Wednesday, November 18, 2009

NuGram - an architecture worth pondering

Dominique Boucher was kind enough to document the architecture of the NuGram web service. It's an interesting mixture of Scheme and Erlang, and serves as an excellent reminder that there's more approaches to developing scalable software than just Apache + MVC (aka: PHP, Ruby, Java, etc.).

The part that really got my attention, though was:

Most requests to the RESTful API are done in the context of a session. Each session is associated with an Erlang process and the application keeps a mapping between the session ID and the process for the session in the Mnesia database (it is rather cool to store things like process IDs in a database!). So when the application receives a request, it extracts the session ID from the request URI, finds the corresponding process in the database, and simply forwards the request to that process.

Think about that: a request comes in, and you find the running process that is sitting around, ready to serve it. No process yet? Then create a fresh one. And when a session expires, you kill the process.

What a remarkable architecture (and so perfect for Erlang)! It provides an usual level of modularity, as you can effectively program a single process for a single interaction, and then let Erlang scale it all up.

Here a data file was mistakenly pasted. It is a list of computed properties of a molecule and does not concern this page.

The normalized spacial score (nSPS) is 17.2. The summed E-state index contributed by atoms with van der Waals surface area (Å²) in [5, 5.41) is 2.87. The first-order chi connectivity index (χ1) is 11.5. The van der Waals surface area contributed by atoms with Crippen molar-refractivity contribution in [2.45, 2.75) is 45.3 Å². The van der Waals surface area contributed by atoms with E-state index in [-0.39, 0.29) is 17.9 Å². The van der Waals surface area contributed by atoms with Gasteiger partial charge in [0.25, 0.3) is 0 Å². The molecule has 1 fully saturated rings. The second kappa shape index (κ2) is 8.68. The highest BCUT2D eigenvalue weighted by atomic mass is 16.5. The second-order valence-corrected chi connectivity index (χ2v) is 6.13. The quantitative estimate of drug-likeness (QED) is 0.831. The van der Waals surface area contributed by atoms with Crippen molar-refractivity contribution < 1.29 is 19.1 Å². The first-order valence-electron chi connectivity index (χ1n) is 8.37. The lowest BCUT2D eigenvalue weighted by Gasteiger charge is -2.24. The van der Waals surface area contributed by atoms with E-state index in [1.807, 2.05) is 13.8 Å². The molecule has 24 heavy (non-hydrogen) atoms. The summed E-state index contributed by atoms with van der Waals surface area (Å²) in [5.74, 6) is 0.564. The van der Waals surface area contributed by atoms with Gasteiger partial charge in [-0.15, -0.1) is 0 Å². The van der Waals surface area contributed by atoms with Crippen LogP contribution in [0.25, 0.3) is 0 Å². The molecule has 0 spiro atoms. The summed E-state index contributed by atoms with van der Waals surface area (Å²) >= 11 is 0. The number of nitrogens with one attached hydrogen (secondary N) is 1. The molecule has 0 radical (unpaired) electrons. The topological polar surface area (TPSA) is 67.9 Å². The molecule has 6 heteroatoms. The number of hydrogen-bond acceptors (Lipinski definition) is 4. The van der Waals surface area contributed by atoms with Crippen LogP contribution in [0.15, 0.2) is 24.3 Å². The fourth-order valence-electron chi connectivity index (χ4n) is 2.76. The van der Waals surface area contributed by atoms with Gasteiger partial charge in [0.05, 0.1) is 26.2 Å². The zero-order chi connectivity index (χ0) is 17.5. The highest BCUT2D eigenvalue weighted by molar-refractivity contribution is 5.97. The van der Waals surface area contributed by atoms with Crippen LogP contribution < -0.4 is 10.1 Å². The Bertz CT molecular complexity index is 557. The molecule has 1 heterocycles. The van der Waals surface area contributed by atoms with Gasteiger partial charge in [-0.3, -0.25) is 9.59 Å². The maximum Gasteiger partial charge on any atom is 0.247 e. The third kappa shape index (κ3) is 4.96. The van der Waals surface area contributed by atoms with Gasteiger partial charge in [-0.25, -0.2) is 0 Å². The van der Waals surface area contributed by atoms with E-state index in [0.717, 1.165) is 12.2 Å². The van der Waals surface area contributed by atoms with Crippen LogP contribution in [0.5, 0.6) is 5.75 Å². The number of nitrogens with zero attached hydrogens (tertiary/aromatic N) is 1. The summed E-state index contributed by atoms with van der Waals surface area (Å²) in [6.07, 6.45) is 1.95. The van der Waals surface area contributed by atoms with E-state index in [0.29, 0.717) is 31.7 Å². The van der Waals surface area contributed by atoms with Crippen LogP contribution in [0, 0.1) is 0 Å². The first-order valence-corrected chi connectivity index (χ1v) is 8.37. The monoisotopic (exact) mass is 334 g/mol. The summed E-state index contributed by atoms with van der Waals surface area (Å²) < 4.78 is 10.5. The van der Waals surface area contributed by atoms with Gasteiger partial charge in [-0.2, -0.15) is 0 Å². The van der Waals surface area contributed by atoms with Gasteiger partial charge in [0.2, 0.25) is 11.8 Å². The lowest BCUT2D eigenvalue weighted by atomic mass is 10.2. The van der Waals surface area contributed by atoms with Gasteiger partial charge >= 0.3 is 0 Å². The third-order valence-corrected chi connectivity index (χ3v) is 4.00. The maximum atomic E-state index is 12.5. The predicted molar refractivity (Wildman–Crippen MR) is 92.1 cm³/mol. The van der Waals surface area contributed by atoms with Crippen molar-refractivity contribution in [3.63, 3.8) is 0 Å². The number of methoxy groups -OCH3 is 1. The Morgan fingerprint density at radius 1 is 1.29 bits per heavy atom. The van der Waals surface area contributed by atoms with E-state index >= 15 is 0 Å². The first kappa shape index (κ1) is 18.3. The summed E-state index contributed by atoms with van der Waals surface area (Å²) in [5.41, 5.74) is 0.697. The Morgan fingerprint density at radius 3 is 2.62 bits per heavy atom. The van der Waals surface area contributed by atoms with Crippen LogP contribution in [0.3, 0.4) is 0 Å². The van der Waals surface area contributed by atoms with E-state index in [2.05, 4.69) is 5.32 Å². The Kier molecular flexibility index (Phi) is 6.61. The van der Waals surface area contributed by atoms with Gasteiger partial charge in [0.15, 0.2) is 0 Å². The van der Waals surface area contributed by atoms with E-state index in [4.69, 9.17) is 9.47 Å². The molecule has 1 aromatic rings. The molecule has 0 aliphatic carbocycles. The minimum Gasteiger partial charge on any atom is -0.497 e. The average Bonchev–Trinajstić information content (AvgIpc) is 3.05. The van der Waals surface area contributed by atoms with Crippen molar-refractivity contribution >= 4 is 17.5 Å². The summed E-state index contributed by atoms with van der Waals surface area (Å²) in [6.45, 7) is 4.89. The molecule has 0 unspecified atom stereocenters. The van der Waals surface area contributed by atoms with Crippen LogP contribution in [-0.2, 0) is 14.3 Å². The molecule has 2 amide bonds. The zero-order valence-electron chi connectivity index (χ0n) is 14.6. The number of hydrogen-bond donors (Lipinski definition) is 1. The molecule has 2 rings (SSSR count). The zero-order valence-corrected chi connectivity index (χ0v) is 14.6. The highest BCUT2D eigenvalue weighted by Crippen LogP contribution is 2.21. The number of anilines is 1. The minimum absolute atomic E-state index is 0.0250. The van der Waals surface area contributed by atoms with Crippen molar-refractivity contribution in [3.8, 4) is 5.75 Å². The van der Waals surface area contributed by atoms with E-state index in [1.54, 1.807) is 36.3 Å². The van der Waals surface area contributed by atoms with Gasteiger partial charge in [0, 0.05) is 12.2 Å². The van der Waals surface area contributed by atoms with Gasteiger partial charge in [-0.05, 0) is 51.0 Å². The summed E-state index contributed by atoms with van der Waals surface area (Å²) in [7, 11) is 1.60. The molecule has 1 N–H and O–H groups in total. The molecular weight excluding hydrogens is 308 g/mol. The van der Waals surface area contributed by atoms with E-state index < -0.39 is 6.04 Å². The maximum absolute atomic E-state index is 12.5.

From a scalability perspective, this is huge, as the system is designed from the ground up to work with individual processes - whether those processes are running on a single machine, or spread out among machines, I assume could be transparent.

As an experiment, it would be interesting to compare traditional session programming, versus 1-session-per-process (like above), versus web continuations. I wonder if one of those models is easier to program with than the other. And I wonder if one scales better than the other.

If nothing else, it makes for an excellent thought experiment.

Thanks Dominique!

Update: Dominique was kind enough to address the thoughts above on his blog. So check it out, he's got some excellent points.


  1. Hi Ben! I wrote a few more comments in reaction to your post:



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